For more data specific to your occupation, industry or training package, please visit NCVER’s VET Students by Industry. If you are prompted to log in, select cancel and you will continue to be directed to the program.

For more data specific to your region visit NCVER’s Atlas of Total VET.

If you are interested in extracting NCVER data to construct tables with data relevant to you, please sign up for a VOCSTATS account.

Industry insights

Industry insights on skills needs

According to the Tourism, Travel and Hospitality IRC’s 2019 Skills Forecast, the top priority skills for the industry (inclusive of the Tourism, Travel and Accommodation sectors) are:

  • Teamwork and communication
  • Resilience, stress tolerance and flexibility
  • Problem solving
  • Self-management.

In addition, the top key generic skills for the industry (inclusive of the Tourism, Travel and Accommodation sectors) as identified by the Tourism, Travel and Hospitality IRC’s 2019 Skills Forecast are:

  • Communication/Collaboration including virtual collaboration/Social intelligence
  • Customer service/Marketing
  • Learning agility/Information literacy/Intellectual autonomy and self-management
  • Managerial/Leadership
  • Language, Literacy and Numeracy (LLN).

The top accommodation service-related occupations reported by the job advertisement data as being in demand included Domestic Cleaners, Chefs, and Waiters, with the Marriott and Intercontinental Hotels Group PLC identified as the top employers. In addition, the top generic skills in demand for this sector, as per job vacancy data, were communication skills and detail orientated.

The most common Travel Agency and Tour Arrangement related occupations reported by the job advertisement data as being in demand was Tourism and Travel Advisors, with Flight Centre Australia and STA Travel identified as the top employers. In addition, the top generic skills in demand for this sector, as per job vacancy data, were communication skills and computer literacy.

Several factors have been identified in the Tourism, Travel and Hospitality IRC’s 2019 Skills Forecast as providing challenges and opportunities to the industry, including changes around government legislation and regulation, skills and knowledge shortages, limited career progression, staff retention, and new technologies and digitisation.

Recent reforms to international skilled visa eligibility conditions that came into effect in 2018 have resulted in stricter conditions for gaining working visas in Australia, and as a result are disrupting the workforce landscape with employers reporting additional barriers to accessing skilled workers in Australia. In addition, there has been an increase of 11% since 2011 of employers reporting skills deficiencies in the workforce, and it is estimated that by 2020 there will be a skills shortage of 30,000 additional workers in the Tourism sector. A multitude of factors have been blamed for these skills shortages, including a lack of experience in tourism, mismatch of skills, limited access to training and low retention rates in training courses.

Although the industry offers a variety of career pathways, it has been suggested in the Tourism, Travel and Hospitality IRC’s 2019 Skills Forecast that many of these pathways are unknown, and the prevalence of young and casual workers may create the perception that career pathways are limited. Steps are being taken to streamline qualifications and create new pathways to support the entry to, and visibility of, career progression across the sector. Linking into the prevalence of a young and casual workforce is the challenge of staff retention. The median age of the workforce is 26, significantly lower than the national average of 40 years. Therefore, younger workers tend to have other commitments such as study, and employers have raised concerns about attitude and reliability among the sectors workforce. In addition, regional areas are impacted by the migration of younger workers to cities and coastal areas, resulting in a limited pool of workers. The importance of creating visible career pathways has been reflected in the Queensland Tourism Workforce Plan, which suggests the industry needs to develop a distinct brand that promotes the industry as a desirable career opportunity.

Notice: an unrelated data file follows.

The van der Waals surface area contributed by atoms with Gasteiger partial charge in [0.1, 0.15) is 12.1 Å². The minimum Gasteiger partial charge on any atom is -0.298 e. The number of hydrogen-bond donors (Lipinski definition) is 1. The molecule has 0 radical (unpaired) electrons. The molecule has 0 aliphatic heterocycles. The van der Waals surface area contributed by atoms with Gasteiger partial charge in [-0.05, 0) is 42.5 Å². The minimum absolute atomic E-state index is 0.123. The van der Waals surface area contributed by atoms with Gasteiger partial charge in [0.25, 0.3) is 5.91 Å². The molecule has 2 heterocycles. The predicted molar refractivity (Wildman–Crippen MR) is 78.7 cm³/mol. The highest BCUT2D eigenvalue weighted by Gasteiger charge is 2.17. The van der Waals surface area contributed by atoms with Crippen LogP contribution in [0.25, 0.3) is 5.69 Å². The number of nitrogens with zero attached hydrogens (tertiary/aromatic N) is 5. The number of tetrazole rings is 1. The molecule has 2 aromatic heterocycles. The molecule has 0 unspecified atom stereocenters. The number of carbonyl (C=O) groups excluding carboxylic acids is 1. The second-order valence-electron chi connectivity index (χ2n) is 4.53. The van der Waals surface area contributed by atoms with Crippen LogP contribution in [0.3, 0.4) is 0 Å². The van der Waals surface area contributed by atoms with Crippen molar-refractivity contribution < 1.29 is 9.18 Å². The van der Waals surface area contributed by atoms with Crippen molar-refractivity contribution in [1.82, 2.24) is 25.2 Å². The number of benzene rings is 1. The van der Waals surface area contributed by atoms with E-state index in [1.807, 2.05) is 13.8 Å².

New technology and digitisation has meant the required skills of the workforce are changing and will continue to change to reflect new working environments. Some of the key technological changes impacting the Tourism, Travel and Accommodation sectors include:

  • Augmented Reality (AR) and Virtual Reality (VR) being used by businesses for content marketing to enhance the customers experience
  • Artificial Intelligence (AI) Travel Bots are used as virtual chatbots and assistants to address holiday and travel enquiries
  • M-commerce which includes buying and selling via smartphones and tablets, including mobile content purchases such as those made via ‘apps’.

The South Australian Visitor Economy Sector Plan 2030 clearly outlines the importance of front-line capability among tourism businesses in order to sustain and grow towards future revenue and tourism targets. Through widespread industry consultation as a part of formulating this plan for the South Australian visitor economy, it was identified that industry requires ongoing development and training in a range of areas, including ongoing business training, digital skills enhancement, customer service standards, tailoring experiences to emerging markets, encouraging entrepreneurship, professionalisation of business delivery, development and availability of commissionable products, and availability of quality consumer research to underpin operational and investment decisions.